E4m recruited to replace Mary Lynn Duguay, the former administrator sacked on March 16 after only 5 months of work

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Council is leaving no stone unturned in its efforts to fill the top municipal office in Prince Township.

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As reported earlier by the Sault Star, Mayor Ken Lamming and council chose E4m (Expertise for Municipalities) to find a candidate to replace Mary Lynn Duguay, the former administrator, who was fired March 16 after just five months. of work.

Lamming said in a news release Thursday that the council was “delighted…to find the right person for this role who is both experienced and committed to Prince Township.”

“We take significant steps to ensure that we receive the most professional advice and guidance from E4m,” the adviser said. Eugene Caputo added.

“Their leadership in the search for this individual…will keep the process fully accountable and transparent to the council and the residents of this community,” Caputo said.

E4m, established in 2017, is a non-profit association of experts in municipal governance, whose services include writing policies, training councilors and municipal staff in their roles, and developing best practices for the delivery of services.

E4m’s recruitment processes include advertising in municipal industry publications, creating a roster of interested candidates, and using an expression of interest process to assess candidate engagement.

The search is expected to continue through April, with interviews with applicants taking place in early May.

Duguay was sworn in as Prince’s CAO-Clerk-Treasurer last November, replacing Peggy Greco, who stepped down after 10 years in the role.

Greco’s resignation letter lists the reasons for his departure as a heavy workload, below-average salaries, and the board’s decision—later overturned—not to renew his contract with the Sault Ste. Marie Social Services Board for delivering the EarlyON program at the Prince Township Parent/Child Resource Centre, a move that could have cost 10 employees their jobs.

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Duguay, who has a background in accounting, said in an interview soon after she was hired that she hoped to focus on the health of the township’s finances and on “cohesion” among council members.

“Nobody wins when a board is divided. We have to be on the same page, work towards the same goal and respect each other personally,” Duguay said at the time.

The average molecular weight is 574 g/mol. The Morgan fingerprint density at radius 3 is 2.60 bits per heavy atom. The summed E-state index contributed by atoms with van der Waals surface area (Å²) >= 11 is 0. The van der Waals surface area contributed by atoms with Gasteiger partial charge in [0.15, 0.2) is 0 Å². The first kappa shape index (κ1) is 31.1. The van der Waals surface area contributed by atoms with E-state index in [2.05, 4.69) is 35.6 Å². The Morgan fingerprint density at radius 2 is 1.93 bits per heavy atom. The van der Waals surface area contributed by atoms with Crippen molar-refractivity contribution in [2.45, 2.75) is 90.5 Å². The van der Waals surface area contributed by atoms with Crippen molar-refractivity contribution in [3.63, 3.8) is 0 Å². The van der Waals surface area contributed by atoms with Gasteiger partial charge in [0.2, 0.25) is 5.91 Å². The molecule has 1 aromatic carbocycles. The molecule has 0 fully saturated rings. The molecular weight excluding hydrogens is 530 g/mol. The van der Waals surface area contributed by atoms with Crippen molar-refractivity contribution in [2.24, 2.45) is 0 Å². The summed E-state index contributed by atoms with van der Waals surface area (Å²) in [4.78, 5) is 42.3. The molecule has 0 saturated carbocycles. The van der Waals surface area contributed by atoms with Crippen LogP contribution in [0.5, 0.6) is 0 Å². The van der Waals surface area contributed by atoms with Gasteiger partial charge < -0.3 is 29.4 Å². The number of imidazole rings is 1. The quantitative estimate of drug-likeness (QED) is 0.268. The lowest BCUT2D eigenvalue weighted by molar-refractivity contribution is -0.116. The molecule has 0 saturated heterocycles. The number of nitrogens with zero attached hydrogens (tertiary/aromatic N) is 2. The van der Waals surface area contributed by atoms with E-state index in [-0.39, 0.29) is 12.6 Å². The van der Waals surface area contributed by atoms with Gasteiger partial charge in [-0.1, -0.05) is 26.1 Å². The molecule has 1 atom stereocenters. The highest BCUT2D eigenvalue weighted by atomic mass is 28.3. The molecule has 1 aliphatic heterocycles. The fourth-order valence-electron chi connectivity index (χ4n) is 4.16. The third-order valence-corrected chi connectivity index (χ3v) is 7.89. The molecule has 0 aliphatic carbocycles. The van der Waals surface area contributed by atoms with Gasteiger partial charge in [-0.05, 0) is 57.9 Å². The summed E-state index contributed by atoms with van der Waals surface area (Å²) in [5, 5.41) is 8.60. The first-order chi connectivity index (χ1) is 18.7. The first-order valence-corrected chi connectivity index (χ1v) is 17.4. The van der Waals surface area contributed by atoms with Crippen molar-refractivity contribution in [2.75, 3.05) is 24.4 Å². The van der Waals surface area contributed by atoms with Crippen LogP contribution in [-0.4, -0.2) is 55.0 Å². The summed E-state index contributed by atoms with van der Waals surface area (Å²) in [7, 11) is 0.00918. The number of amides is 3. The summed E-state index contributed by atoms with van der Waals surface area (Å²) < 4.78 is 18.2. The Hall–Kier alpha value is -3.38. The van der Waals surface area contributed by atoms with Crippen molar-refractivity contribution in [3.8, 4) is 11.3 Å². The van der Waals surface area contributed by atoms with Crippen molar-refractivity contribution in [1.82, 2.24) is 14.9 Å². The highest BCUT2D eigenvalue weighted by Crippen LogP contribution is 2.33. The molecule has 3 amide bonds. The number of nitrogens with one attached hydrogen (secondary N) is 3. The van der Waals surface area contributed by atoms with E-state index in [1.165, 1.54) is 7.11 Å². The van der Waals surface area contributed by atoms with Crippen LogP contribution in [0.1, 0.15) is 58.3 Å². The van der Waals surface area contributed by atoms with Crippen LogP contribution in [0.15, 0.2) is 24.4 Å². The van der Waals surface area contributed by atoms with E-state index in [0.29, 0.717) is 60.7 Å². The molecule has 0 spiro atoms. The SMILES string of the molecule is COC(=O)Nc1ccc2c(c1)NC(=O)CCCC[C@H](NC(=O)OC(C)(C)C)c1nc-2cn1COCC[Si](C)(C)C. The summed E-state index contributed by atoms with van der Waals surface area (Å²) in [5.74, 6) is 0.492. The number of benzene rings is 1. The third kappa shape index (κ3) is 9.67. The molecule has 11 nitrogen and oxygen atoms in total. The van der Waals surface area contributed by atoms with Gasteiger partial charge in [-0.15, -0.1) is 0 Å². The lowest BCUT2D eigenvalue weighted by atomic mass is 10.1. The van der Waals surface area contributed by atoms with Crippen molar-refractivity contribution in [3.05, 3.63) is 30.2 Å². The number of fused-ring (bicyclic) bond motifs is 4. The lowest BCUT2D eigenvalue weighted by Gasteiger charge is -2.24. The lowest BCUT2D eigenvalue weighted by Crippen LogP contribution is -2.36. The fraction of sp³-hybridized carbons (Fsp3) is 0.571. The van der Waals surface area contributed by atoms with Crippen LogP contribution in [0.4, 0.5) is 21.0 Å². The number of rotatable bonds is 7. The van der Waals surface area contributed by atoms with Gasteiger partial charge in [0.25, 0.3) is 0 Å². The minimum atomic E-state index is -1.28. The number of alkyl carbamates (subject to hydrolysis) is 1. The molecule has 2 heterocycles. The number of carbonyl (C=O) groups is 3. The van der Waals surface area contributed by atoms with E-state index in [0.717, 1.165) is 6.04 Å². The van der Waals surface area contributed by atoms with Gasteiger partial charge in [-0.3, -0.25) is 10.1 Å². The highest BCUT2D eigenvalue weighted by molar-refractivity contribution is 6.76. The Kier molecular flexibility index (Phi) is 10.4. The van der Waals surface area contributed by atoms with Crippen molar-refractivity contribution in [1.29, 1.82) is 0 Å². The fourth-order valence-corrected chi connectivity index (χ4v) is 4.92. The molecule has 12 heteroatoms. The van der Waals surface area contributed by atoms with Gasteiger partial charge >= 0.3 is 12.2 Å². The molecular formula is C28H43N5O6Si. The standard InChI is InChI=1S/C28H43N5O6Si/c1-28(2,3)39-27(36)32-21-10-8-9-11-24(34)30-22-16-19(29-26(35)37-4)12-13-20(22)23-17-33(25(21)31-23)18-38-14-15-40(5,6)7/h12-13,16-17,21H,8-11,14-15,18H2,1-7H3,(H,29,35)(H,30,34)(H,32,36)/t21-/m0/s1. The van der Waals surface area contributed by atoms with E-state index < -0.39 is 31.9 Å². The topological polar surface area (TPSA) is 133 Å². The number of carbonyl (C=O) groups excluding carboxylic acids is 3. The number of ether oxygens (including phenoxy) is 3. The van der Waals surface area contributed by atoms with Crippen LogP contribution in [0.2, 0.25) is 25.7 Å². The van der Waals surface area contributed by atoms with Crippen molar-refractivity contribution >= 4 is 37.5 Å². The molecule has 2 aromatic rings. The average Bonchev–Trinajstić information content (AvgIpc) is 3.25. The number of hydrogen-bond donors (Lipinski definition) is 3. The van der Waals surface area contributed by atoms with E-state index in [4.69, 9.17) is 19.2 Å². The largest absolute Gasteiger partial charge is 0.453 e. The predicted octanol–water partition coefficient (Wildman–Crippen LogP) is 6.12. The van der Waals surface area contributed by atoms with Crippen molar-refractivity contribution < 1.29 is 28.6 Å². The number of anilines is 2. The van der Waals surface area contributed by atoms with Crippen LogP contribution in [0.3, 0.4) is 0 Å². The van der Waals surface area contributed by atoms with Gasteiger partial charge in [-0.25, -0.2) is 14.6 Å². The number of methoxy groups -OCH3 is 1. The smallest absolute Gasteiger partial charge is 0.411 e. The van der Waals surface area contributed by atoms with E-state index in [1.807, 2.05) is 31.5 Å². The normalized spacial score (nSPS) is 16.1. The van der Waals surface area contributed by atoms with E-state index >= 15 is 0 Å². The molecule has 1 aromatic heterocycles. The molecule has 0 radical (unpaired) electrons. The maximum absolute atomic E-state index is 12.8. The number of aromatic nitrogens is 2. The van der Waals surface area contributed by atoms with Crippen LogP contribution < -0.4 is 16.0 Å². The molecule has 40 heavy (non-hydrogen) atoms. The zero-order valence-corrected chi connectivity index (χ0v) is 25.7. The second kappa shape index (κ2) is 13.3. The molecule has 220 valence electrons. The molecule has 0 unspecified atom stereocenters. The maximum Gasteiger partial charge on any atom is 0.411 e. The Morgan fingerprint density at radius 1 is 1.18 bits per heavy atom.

But after she was fired, she said she believed a “controversial” budget meeting on February 17 marked the beginning of the end of her time at Prince.

During the meeting, Duguay presented a 2021 report from Chris Wray, of Probity Municipal Consulting, which indicated that female staff in the Prince Township office received below-average salaries when ranked among their counterparts in 13 small towns in Algoma.

Duguay’s February 17 budget estimates revealed that it would cost about $60,000 to raise clerical staff salaries to meet the district average.

Additionally, Duguay told the council that the township owed benefits to the 10 resource center employees, but that the wage and benefits issues could be resolved with a 0.009% tax rate increase.

The Board voted 3-2 against including additional salaries and benefits costs in the budget, proposing instead to give staff a 3.0% salary increase, retroactive to January 1, and discuss further increases after a pay equity study is completed. .

Duguay later said, however, that the board had not signed a resolution authorizing a new pay equity study, which she said was long overdue. She says she then filed a report with the Pay Equity Commission.

The Board’s press release indicated that the Board allocated funds to address pay equity once a new full-time director was hired.

Meanwhile, Peggy Greco, the former CAO-Clerk-Treasurer of the township serves as interim administrator, under contract with E4m.

Greco’s new role does not include serving as clerk at council meetings. She confirmed earlier this month that E4m will appoint another person to serve as clerk pro tempore.